Iceland 50th anniversary: Rustington Covid hero meets Prince Charles at celebration
Rustington Covid hero Adam Smith has spoken to Prince Charles about his work, after being invited to a celebration ceremony to mark 50 years of Iceland on the British high street.
Adam, an Iceland home delivery driver, was among four colleagues invited by managing director Richard Walker as they went the extra mile in supporting Feed the Nation during the Covid crisis, ensuring the most vulnerable in the community were looked after.
Adam, who was awarded a British Empire Medal in the Queen’s Birthday Honours last year, said it was an honour to be one of the few invited to the company’s headquarters in Deeside for the event on July 5.
Abbey Darwin, Rustington store manager, said: “Adam is an asset to my store and our local community. He is a genuine hero and the most kind-hearted man I know.
“He still continues to get vulnerable people’s shopping, or just people who don’t have access or ability to go shopping. He does it in his own time with only care in his mind. He makes me proud and our company proud every day.”
The Prince of Wales was shown around the head office, store, kitchen, warehouse and loading area, being introduced to key members of the team on the tour.
Adam and the other Covid heroes were able to meet Prince Charles and speak personally about their roles, the difficulties their stores had faced and what they do in their own time, when they are not working.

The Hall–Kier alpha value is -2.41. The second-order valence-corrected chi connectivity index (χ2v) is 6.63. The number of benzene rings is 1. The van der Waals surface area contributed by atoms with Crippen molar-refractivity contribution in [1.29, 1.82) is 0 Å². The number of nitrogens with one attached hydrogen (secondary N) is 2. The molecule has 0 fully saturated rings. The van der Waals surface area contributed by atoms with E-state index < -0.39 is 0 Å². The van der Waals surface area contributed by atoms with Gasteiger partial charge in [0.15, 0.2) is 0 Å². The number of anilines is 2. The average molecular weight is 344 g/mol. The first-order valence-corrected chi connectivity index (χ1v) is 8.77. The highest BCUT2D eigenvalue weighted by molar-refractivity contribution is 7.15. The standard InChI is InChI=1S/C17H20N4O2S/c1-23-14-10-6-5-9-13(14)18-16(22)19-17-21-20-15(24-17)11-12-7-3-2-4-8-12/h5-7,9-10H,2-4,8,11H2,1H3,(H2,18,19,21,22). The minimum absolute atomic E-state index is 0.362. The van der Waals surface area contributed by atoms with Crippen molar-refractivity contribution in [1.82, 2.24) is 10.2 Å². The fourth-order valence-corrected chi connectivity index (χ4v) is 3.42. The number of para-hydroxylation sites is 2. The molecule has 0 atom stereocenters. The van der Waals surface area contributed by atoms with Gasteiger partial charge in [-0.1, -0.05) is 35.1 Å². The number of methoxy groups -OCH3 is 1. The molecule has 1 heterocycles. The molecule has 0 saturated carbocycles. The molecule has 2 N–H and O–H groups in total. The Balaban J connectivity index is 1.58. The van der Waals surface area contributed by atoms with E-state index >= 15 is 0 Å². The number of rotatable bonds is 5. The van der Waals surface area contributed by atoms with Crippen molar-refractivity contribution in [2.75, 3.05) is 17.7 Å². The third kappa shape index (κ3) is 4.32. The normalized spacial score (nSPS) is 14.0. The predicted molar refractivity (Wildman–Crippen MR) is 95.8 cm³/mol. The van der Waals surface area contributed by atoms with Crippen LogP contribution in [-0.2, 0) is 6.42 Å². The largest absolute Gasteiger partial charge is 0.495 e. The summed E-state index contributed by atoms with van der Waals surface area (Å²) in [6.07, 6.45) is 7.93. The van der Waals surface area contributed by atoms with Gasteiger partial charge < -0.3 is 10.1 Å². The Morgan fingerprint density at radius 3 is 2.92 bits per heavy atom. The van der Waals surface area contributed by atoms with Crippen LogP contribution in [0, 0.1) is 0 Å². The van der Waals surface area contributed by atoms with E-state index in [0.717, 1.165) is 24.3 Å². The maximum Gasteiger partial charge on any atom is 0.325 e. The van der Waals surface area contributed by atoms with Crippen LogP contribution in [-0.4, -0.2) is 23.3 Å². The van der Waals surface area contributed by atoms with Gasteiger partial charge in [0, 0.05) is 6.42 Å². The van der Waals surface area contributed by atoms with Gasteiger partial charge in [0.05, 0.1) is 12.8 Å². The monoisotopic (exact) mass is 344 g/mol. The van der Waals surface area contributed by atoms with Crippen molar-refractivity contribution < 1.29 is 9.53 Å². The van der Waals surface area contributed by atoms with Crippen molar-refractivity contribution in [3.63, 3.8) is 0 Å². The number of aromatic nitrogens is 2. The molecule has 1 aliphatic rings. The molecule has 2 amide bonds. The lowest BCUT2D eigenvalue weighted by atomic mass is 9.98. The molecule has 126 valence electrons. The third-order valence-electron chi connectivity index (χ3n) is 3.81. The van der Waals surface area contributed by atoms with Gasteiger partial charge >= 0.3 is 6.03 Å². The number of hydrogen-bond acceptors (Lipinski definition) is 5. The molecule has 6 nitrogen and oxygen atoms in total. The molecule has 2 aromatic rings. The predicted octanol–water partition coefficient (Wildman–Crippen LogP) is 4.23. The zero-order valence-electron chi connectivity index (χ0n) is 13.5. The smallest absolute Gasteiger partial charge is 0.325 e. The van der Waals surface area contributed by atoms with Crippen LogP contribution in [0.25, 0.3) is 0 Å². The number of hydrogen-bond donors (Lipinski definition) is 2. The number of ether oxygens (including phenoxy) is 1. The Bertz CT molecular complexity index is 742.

Adam said: “It was an honour to be invited to the event and to meet HRH the Prince of Wales, and to represent all the 30,000 other colleagues who work for Iceland and have worked tirelessly through the pandemic, which also continue to do so.”
Adam was awarded the BEM for going above and beyond the call of duty during the lockdown, making sure elderly and vulnerable shoppers in the village got the supplies they needed and had someone to talk to.
Speaking to the Gazette last year, he said: “I was very shocked to be nominated and absolutely amazed to hear from the Cabinet Office to tell me that I was to receive the award.
“My family are very proud with what I have achieved, and when I told my father he was beaming with pride, even more so because he received a similar award over 25 years ago. I am so pleased I was able to serve my community and give help to people when they had no one else to turn to.”
Adam started working at the Churchill Parade store in June 2019, after moving to Rustington from Watford.
The Cabinet Office said Adam was chosen because he ‘committed every hour he could to serving those most in need’.
Having seen that some customers did not have a support network, in his spare time he would collect customers’ shopping lists, head back to the store to do their shopping and drop off their supplies later on.
A Cabinet Office spokesman said it showed ‘extraordinary compassion’ and that ‘he has been a true lifeline to these people’.
When Iceland had a recruitment drive at the height of demand for deliveries during lockdown, he linked up with another local store and coached the six new drivers to give the best possible service and care to the customers they serve.
Iceland said it had received ‘countless letters of gratitude’ from customers, with many saying ‘they did not know how they would have coped without his help at the peak of the crisis’.
A spokesman for the company said his actions ‘created a butterfly effect within the business’, shaping its response to the crisis.